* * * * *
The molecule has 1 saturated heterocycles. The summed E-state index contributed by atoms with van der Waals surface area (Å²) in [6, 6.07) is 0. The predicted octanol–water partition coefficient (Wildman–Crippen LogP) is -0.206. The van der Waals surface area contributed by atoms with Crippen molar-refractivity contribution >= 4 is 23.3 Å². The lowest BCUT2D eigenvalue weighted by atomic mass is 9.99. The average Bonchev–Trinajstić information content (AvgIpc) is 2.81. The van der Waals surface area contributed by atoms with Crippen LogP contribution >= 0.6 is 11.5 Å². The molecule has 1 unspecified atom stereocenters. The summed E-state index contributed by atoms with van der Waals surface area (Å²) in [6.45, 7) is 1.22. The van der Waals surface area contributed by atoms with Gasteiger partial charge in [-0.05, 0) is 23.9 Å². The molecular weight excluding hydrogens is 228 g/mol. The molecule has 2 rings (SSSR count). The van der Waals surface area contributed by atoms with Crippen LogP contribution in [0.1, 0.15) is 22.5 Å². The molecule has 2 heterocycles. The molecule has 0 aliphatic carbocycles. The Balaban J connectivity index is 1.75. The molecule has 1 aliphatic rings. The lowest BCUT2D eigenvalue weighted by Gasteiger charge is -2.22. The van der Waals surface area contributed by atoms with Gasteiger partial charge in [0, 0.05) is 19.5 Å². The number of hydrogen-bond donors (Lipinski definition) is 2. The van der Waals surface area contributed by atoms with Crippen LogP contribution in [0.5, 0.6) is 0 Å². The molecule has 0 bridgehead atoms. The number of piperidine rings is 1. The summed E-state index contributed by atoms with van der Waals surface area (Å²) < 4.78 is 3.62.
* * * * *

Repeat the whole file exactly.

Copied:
The molecule has 1 saturated heterocycles. The summed E-state index contributed by atoms with van der Waals surface area (Å²) in [6, 6.07) is 0. The predicted octanol–water partition coefficient (Wildman–Crippen LogP) is -0.206. The van der Waals surface area contributed by atoms with Crippen molar-refractivity contribution >= 4 is 23.3 Å². The lowest BCUT2D eigenvalue weighted by atomic mass is 9.99. The average Bonchev–Trinajstić information content (AvgIpc) is 2.81. The van der Waals surface area contributed by atoms with Crippen LogP contribution >= 0.6 is 11.5 Å². The molecule has 1 unspecified atom stereocenters. The summed E-state index contributed by atoms with van der Waals surface area (Å²) in [6.45, 7) is 1.22. The van der Waals surface area contributed by atoms with Gasteiger partial charge in [-0.05, 0) is 23.9 Å². The molecular weight excluding hydrogens is 228 g/mol. The molecule has 2 rings (SSSR count). The van der Waals surface area contributed by atoms with Crippen LogP contribution in [0.1, 0.15) is 22.5 Å². The molecule has 2 heterocycles. The molecule has 0 aliphatic carbocycles. The Balaban J connectivity index is 1.75. The molecule has 1 aliphatic rings. The lowest BCUT2D eigenvalue weighted by Gasteiger charge is -2.22. The van der Waals surface area contributed by atoms with Gasteiger partial charge in [0, 0.05) is 19.5 Å². The number of hydrogen-bond donors (Lipinski definition) is 2. The van der Waals surface area contributed by atoms with Crippen LogP contribution in [0.5, 0.6) is 0 Å². The molecule has 0 bridgehead atoms. The number of piperidine rings is 1. The summed E-state index contributed by atoms with van der Waals surface area (Å²) < 4.78 is 3.62.